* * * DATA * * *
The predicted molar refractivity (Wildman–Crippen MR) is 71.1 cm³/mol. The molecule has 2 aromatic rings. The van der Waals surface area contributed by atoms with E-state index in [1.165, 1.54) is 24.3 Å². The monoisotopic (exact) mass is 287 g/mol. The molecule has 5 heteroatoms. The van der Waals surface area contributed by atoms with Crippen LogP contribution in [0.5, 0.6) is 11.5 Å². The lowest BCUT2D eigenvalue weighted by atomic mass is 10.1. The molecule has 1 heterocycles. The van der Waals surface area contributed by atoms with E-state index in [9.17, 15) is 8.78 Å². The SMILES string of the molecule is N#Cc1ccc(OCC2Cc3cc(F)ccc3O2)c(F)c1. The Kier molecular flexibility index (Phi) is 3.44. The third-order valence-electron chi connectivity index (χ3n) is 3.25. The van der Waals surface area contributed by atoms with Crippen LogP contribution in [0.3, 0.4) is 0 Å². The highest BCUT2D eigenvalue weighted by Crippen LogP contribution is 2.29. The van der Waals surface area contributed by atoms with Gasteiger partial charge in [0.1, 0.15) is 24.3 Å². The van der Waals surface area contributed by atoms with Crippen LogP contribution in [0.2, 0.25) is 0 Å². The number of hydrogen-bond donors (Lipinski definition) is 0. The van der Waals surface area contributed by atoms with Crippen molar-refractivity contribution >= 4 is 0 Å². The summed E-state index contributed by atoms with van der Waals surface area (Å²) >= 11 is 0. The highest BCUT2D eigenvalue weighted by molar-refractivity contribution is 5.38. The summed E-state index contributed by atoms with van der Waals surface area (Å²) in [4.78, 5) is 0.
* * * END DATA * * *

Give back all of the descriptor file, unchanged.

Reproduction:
The predicted molar refractivity (Wildman–Crippen MR) is 71.1 cm³/mol. The molecule has 2 aromatic rings. The van der Waals surface area contributed by atoms with E-state index in [1.165, 1.54) is 24.3 Å². The monoisotopic (exact) mass is 287 g/mol. The molecule has 5 heteroatoms. The van der Waals surface area contributed by atoms with Crippen LogP contribution in [0.5, 0.6) is 11.5 Å². The lowest BCUT2D eigenvalue weighted by atomic mass is 10.1. The molecule has 1 heterocycles. The van der Waals surface area contributed by atoms with E-state index in [9.17, 15) is 8.78 Å². The SMILES string of the molecule is N#Cc1ccc(OCC2Cc3cc(F)ccc3O2)c(F)c1. The Kier molecular flexibility index (Phi) is 3.44. The third-order valence-electron chi connectivity index (χ3n) is 3.25. The van der Waals surface area contributed by atoms with Crippen LogP contribution in [0.3, 0.4) is 0 Å². The highest BCUT2D eigenvalue weighted by Crippen LogP contribution is 2.29. The van der Waals surface area contributed by atoms with Gasteiger partial charge in [0.1, 0.15) is 24.3 Å². The van der Waals surface area contributed by atoms with Crippen LogP contribution in [0.2, 0.25) is 0 Å². The number of hydrogen-bond donors (Lipinski definition) is 0. The van der Waals surface area contributed by atoms with Crippen molar-refractivity contribution >= 4 is 0 Å². The summed E-state index contributed by atoms with van der Waals surface area (Å²) >= 11 is 0. The highest BCUT2D eigenvalue weighted by molar-refractivity contribution is 5.38. The summed E-state index contributed by atoms with van der Waals surface area (Å²) in [4.78, 5) is 0.